Buyback guarantees in P2P lending: how do they work?

As December is rolling in full swing, we’ve prepared a special treat for our readers, or, to be precise, a special guest.

We’ve asked Sal from Revenue.Land to share his investment experience with buyback guarantees. Naturally, one can read up on the platform’s terms & conditions or go further and reach out to the platform’s support to find out about all the possible scenarios. Yet, nothing compares to first-hand experience which will definitely surprise you.

We thank Sal for this collaboration and eagerly invite you to dive in!

Security guarantees in P2P lending

Investing in infallible loans? That would be great! Too bad these infallible loans do not exist. But what if I invested in loans guaranteed by someone instead?

This does exist, it is called “buyback guarantee” but you need to know a few things about it.

When approaching the world of investing in peer-to-peer lending, the first question that comes to mind is: “How much risk do I take if I invest like this?”

Very high returns are often associated with equally high risks, so where does P2P lending rank in terms of risk?

The buyback guarantee is often mistaken for a total guarantee on the capital and returns of a P2P loan but this is not exactly the case. Let’s see why!

Buyback guarantees definition

In essence, buyback is a guarantee associated with a loan or transaction. It ensures that in the event when the borrower (the person or company that has to pay the loan) falls into arrears, the issuer of the guarantee will buy back our investment by paying us the capital invested. In some cases, it will also cover the interest that would have been due if there had been no problems.

The issuer or the company responsible for honouring the guarantee in case of troubles, is NOT necessarily the crowdlending platform (for example, the loan marketplaces) but the originator of the loan in question. This is an important nuance from the point of view of diversification and risk.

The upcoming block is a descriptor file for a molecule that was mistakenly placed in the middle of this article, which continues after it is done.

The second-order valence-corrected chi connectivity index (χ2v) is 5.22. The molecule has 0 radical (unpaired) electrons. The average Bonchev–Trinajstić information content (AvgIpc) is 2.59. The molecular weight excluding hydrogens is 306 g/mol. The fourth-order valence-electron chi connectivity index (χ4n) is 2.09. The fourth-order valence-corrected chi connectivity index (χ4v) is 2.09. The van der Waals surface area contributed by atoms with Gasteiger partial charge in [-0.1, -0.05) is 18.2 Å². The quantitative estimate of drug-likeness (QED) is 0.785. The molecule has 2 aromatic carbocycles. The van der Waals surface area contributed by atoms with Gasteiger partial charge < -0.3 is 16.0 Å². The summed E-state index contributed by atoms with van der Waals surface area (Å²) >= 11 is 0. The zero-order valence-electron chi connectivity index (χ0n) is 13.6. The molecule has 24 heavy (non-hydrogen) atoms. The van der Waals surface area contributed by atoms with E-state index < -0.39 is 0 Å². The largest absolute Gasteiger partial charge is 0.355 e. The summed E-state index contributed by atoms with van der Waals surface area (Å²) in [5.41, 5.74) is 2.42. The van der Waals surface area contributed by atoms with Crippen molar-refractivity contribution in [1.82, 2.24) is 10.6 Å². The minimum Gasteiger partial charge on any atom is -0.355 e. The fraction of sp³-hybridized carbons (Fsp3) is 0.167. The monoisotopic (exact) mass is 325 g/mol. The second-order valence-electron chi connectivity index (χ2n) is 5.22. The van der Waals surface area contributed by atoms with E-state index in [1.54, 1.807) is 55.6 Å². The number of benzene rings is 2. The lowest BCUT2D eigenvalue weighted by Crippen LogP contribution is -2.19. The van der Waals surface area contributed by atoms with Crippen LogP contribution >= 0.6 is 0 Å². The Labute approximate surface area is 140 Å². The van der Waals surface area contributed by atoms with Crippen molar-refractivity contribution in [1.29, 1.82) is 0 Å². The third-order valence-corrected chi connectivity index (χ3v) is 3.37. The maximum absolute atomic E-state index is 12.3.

5 types of buyback guarantees

There are six different types of or buyback guarantees, each with its own particularities that should be understood before investing:

  1. Standard buyback

The standard buyback guarantee is the one that we usually find in the vast majority of platforms with this functionality, such as Mintos, Viainvest, Peerberry, etc.

Buyback-guarantees-in-P2P-lending--1100x209 Buyback guarantees in P2P lending: how do they work?

In these cases, the guarantee covers both the invested capital and the interest due and is usually activated, depending on the case, 30 or more usually 60 days after the first unpaid instalment.

  1. Equity buyback

The Buyback of capital, as its name suggests, is a Buyback Guarantee that only returns the capital invested, but NOT the interest that would have been due if the loan had continued to be paid normally.

  1.  Partial buyback

The partial Buyback is a step down from the capital Buyback, as this guarantee does not even cover 100% of the capital, but only a certain percentage of it. 

  1. Payment guarantee buyback

The Guaranteed Payment or Payment Guarantee is a formula similar in essence to the Buyback but with some characteristic nuances. In this case, instead of buying back the loan, what the issuer of the guarantee does is to continue paying the instalments as if nothing had happened, even if the borrower has stopped paying.

A priori, it is neither better nor worse than the repurchase guarantee, at least in terms of performance, although it is true that it binds you to the defaulted loans until their formal term, which can be spread over several years.